Why Does Public Art Cost So Much?

In Calgary, there’s a fascinating conversation raging about Public Art, prompted by the unveiling of new sculptures on the Trans Canada Highway. Commissioned by Calgary Public Art, The Bowfort Towers were conceived by Supermass Studio and artists Del Geist and Patricia Leighton. As we are practicing artists and an ACAD grad who collaborate to make public art (both independently and through organizations like Calgary Public Art), we’re taking a moment to address the two main questions that seem to come up again and again in conversations about Public Art: “Why did it cost so much?” and “Why didn’t a local artist get this commission?” These are legitimate questions worth asking, and it’s kind of flattering that so many people want to support local talent (do it! Support all the local arts!!)

Please note, we are not speaking directly to content or concept behind the work, or conversations around cultural appropriation in this Open Letter – rather, we want to use this piece as a case study to speak more generally to City-commissioned Public Art in Calgary.

Above: Travelling Light by Ignes Idee in Calgary, images from the artists’ website 

The first question is easy to address: public art costs so much because it’s treated as infrastructure. Even the “blue ring,” often considered Calgary’s most infamous artwork, was subject to the intense scrutiny of being used to replace a standard streetlight fixture and serve as a public sculpture. It was REQUIRED to serve the function of both, and it HAD to be embedded in a bridge (which I’m sure is the main reason for the seemingly high price). By comparison, Cloud Gate by Anish Kapoor in Chicago (perhaps one of the most successful public artworks in the world) has an annual CLEANING budget of $35-50,000 USD for buffing and maintenance alone.


Above: Cloud Gate by Anish Kapoor in Millennium Park, Chicago. Photo by Caitlind Brown.

These new artworks on the Trans Canada (and remember that the rock sculptures are only ½ of the artwork designed for this space) are actually pretty reasonably priced by comparison to the international standard of Public Art costs. They’re also reasonable by comparison to the overall Capital Project ($71 million for a highway exchange) and ANY KIND OF INFRASTRUCTURE. By comparison, 1-kilometer of highway costs $3-6 million dollarsA traffic signal light costs $250-500,000 to build and install! People never talk about the aesthetic value of traffic lights… although I like traffic lights.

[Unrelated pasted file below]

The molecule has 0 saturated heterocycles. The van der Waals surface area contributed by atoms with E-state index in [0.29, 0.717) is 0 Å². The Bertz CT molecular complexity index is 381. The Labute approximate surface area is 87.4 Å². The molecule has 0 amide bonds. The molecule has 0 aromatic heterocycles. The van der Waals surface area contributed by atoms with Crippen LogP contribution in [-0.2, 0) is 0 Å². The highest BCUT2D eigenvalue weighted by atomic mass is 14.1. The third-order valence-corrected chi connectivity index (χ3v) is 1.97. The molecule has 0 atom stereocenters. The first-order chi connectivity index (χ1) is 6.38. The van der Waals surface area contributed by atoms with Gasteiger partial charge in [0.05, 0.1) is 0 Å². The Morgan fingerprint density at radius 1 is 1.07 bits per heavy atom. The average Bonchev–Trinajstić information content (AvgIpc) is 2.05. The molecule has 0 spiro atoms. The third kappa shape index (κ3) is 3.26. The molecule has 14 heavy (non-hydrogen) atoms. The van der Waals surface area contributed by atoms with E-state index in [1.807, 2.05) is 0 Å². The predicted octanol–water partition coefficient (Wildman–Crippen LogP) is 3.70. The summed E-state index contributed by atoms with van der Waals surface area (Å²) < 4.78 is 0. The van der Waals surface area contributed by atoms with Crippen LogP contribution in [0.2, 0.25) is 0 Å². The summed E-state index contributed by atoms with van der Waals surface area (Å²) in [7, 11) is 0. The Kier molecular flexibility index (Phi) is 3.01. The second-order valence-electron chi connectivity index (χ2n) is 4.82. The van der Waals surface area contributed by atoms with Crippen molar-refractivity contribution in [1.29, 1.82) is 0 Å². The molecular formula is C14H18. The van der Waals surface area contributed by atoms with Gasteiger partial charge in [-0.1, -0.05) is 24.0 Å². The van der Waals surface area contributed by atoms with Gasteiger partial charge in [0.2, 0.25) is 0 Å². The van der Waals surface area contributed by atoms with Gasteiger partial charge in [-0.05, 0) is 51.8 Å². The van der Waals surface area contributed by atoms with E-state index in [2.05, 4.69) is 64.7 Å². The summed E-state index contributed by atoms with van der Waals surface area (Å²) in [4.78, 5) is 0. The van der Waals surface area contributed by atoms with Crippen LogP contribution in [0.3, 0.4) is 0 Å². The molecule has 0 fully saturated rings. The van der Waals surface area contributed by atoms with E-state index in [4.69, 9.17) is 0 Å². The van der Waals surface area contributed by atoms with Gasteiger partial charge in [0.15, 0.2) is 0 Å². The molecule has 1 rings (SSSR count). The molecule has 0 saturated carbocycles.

In part, people get upset over 500K because it’s a relatable number (ie. relative to your mortgage or 10 F-150 trucks). Millions of dollars are not relatable. Our point is that civic infrastructure is expensive, and public art, while included in this, is comparatively cheap. It is not pulling money away from homelessness, health care, education, etc. any more than any other city spending. Money not spent on Public Art isn’t going to go to the refugee crisis or foreign aid programs. Public art is unfairly treated as a funding scapegoat by conservative journalists who are forwarding their personal opinions. Why? Because it is an easy rallying point and therefore makes for controversial / successful / opinionated / “highly read” press.

What’s more, there’s a misconception that Calgary is pouring gold doubloons into the pockets of some wealthy New York City artist. Trust me, the artists are pocketing very little of this ca$h. Most of the money is going to fabricators, project management, engineering, installation, contractors, specialist fees, heavy equipment, raw materials, rigorous testing, and any number of invisible substructures intended for our safety. There is a net infusion back into local economies. In fact, the bulk of most public art money is spent in our city, on the workers who help build and install these projects. It’s pretty big bang for buck!


Above: Roger That by Vancouver-Artist Bill Pechet, installed at the Tuscany LRT station in Calgary. Image from Design Cause: http://designcause.ca/video/tuscany-lrt-public-art-project/

The second question is a little bit more complicated: Calgary-based public art commissions are always open to local artists, and sometimes they are ONLY open to local talent. But because of international trade agreements, the City of Calgary is required to make commissions over $75,000 accessible to international artists. The panel that selects the artist is made up of a diverse group of people, including professional artists, non-arts community members, and stakeholders in the neighbourhood where the artwork is being installed. Local artists do apply for commissions, but many of the larger-budget submissions are also open to international people. This is true of public art commissions in cities around the world (we’ve personally applied for, and been awarded, commissions nationally and internationally. Although we’ve been rejected our fair share…). In researching this article, we were interested to read that in 2015, 78% of the artists hired by Calgary Public Art were local.